If you read interviews with Luc Besson, one of his frequent refrains is how hard it was to make The Fifth Element and how constrained he was by the effects technology of the time. That’s a crazy thought, considering The Fifth Element, released in 1997, is one of the all-time high-water marks of production design and even 20 years later doesn’t look especially dated (other than perhaps Bruce Willis’ frosted hair). The obvious question (and surely the one Besson was hoping we’d ask) is, how much more insane a space movie could this guy make with a giant budget and 2017’s seemingly unlimited visual FX tech?
Valerian and the City of a Thousand Planets is transparently an attempt to resolve that question. The answer, as it turns out, is, “pretty insane, actually” — an expectation-fulfilling spectacle of eye-popping bug f*ckery that’s precisely as advertised, but also vaguely, existentially disappointing, in the manner of Homer Simpson getting that giant beer he always wanted (“Oh. It’s pretty big, I guess“). And that’s before the moderately disastrous final act.
The plot revolves around a kind of space hedgehog that shits pearls, and the opening sequence, an expository time lapse showing the evolution of the titular “city of a thousand planets,” a massive space station that eventually comes to encompass all of the knowledge of the known universe, is one of the greatest examples of opening scene-setting since Zack Snyder’s Watchmen opening. This could be, you think, everything a $200 million Fifth Element follow-up promises.
Unfortunately it’s not just visual effects technology that’s evolved in the past 20 years. So has the Luc Besson brand, the expectations that go along with making a Luc Besson movie, and the pressures those expectations exert. Pressure to repeat oneself (specifically from investors, presumably) rarely has a positive effect on the final product, and Luc Besson doesn’t handle it notably better or worse than other filmmakers in a similar position.
Over and over you can feel echoes of The Fifth Element, and not just a stylistic similarity you might expect from the same director adapting a long-running comic book (Valerian and Laureline) co-created by a guy (Jean-Claude Mézières) who drew concept art for The Fifth Element (if only costume designer Jean-Paul Gaultier had also come back). No, I mean echoes of specific images and plot points, like “The Diva” giving Korben love advice with her dying breaths, characters fainting, and Korben and Leelu getting it on inside a space pod as the camera pulls away. These regurgitory moments don’t ruin the film, even for those of us more geared towards pattern recognition, but neither do they help.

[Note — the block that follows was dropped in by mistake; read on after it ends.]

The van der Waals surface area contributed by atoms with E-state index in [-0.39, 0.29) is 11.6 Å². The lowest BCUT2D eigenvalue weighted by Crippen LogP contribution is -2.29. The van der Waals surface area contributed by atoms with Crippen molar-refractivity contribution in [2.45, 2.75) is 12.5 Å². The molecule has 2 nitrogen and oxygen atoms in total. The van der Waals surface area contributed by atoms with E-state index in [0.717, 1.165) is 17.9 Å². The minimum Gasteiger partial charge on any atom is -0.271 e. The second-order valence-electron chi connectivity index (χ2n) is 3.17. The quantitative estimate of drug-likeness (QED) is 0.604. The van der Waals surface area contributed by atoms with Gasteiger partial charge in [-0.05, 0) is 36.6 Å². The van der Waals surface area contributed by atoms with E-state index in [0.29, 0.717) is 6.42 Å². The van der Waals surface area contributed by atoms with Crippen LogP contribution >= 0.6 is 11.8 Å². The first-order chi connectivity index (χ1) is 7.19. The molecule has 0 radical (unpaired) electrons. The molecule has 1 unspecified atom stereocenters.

A much bigger issue is Valerian‘s glaring charisma gap. Dane DeHaan (Valerian) and Cara Delevingne (Laureline) both seem stuck in their respective phases of arrested development, DeHaan as an awkward loner who delivers even his most energetic lines in a raspy stage whisper and seems like he’d rather be playing Elliott Smith songs in his room; Delevingne as a bratty, eye-rolling teen who always seems like she’s about to stick her tongue out. DeHaan seems to have more range as an actor, but he’s also the more badly miscast of the pair, playing a rakish, womanizing intergalactic military officer — Han Solo with bedhead, Korben Dallas with conjunctivitis.
Some of the cameos and minor roles fare better — Ethan Hawke as a weaselly space pimp, Clive Owen as an authoritarian general, Sam Spruell putting in solid work as General Okto Bar — but even those are partly undone by another attempt to make K-Pop boy band-er Kris Wu happen. (He previously played a member of Xander Cage’s gang in xXx: Return of Xander Cage.) His mealy-mouthed turn as a government functionary ruins two or three scenes. (Imagine an ER scene where the surgical assistant barking jargon was played by some conspicuously overscrubbed, lost in translation Drake impersonator.) It really makes you miss The Fifth Element‘s collection of pockmarked weirdos, lazy-eyed oddballs, and beefed out freaks.
A boy band dork in a minor role can’t ruin a movie, of course, and even DeHaan and Delevingne not being quite up to the challenge isn’t an insurmountable obstacle — especially in a movie where the draw is about 90% production design and 10% everything else. But even as I wore my “whoa” face for the first two thirds of the film, thanks to series of mind-blowingly bizarre set pieces, I couldn’t help thinking how much more fun this all would’ve been with actors who had some spunk. Valerian has no one approaching a Bruce Willis, and Rihanna’s turn as a shape-shifting space stripper helps you imagine what it would’ve been like if Ruby Rhod had been played by Besson’s first choice, Prince, and it had been a mild disappointment, instead of a defining performance by Chris Tucker.
All that said, the cast can’t entirely be blamed for Valerian‘s final 20 minutes, which take the hokey broad strokes of The Fifth Element‘s finale (far and away its weakest element) and make them talkier, longer, and more tedious, with a weird Holocaust allusion thrown in for bad measure. Turns out, the best way to wrap up a visually exuberant, two-hour chase sequence is not 20 minutes of breathless dialogue and two false endings. Nor do we especially want to wait for you to resolve the romantic subplot between the two bratty teens.
And so we’re left with a film that’s neither a perfect triumph nor an unhinged, Jupiter Ascending-style disaster, pearl-shitting hedgehogs notwithstanding. Can a movie fulfill expectations and still be a disappointment?
Valerian is the massive-budget, unlimited FX version of The Fifth Element Luc Besson always wanted to make, but also the version that reveals how much of The Fifth Element was a result not just of careful craft and well-laid plans, but also cosmic kismet and personalities coming together just so. Valerian has twice the craft and half the magic.